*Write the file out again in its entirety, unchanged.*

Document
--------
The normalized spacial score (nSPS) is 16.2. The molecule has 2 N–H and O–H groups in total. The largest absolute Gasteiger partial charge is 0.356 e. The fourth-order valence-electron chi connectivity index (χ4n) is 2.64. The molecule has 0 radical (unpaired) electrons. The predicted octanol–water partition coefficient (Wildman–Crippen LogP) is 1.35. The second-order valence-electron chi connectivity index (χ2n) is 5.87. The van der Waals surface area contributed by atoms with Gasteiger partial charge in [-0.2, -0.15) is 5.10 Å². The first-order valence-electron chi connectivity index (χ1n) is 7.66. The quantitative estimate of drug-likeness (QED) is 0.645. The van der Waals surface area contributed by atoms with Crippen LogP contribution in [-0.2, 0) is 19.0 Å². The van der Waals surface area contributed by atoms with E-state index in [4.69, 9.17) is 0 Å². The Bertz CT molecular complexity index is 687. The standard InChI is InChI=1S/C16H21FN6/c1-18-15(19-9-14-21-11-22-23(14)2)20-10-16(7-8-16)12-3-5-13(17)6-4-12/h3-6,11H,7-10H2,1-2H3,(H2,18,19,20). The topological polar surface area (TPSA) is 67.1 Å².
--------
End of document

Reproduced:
The normalized spacial score (nSPS) is 16.2. The molecule has 2 N–H and O–H groups in total. The largest absolute Gasteiger partial charge is 0.356 e. The fourth-order valence-electron chi connectivity index (χ4n) is 2.64. The molecule has 0 radical (unpaired) electrons. The predicted octanol–water partition coefficient (Wildman–Crippen LogP) is 1.35. The second-order valence-electron chi connectivity index (χ2n) is 5.87. The van der Waals surface area contributed by atoms with Gasteiger partial charge in [-0.2, -0.15) is 5.10 Å². The first-order valence-electron chi connectivity index (χ1n) is 7.66. The quantitative estimate of drug-likeness (QED) is 0.645. The van der Waals surface area contributed by atoms with Crippen LogP contribution in [-0.2, 0) is 19.0 Å². The van der Waals surface area contributed by atoms with E-state index in [4.69, 9.17) is 0 Å². The Bertz CT molecular complexity index is 687. The standard InChI is InChI=1S/C16H21FN6/c1-18-15(19-9-14-21-11-22-23(14)2)20-10-16(7-8-16)12-3-5-13(17)6-4-12/h3-6,11H,7-10H2,1-2H3,(H2,18,19,20). The topological polar surface area (TPSA) is 67.1 Å².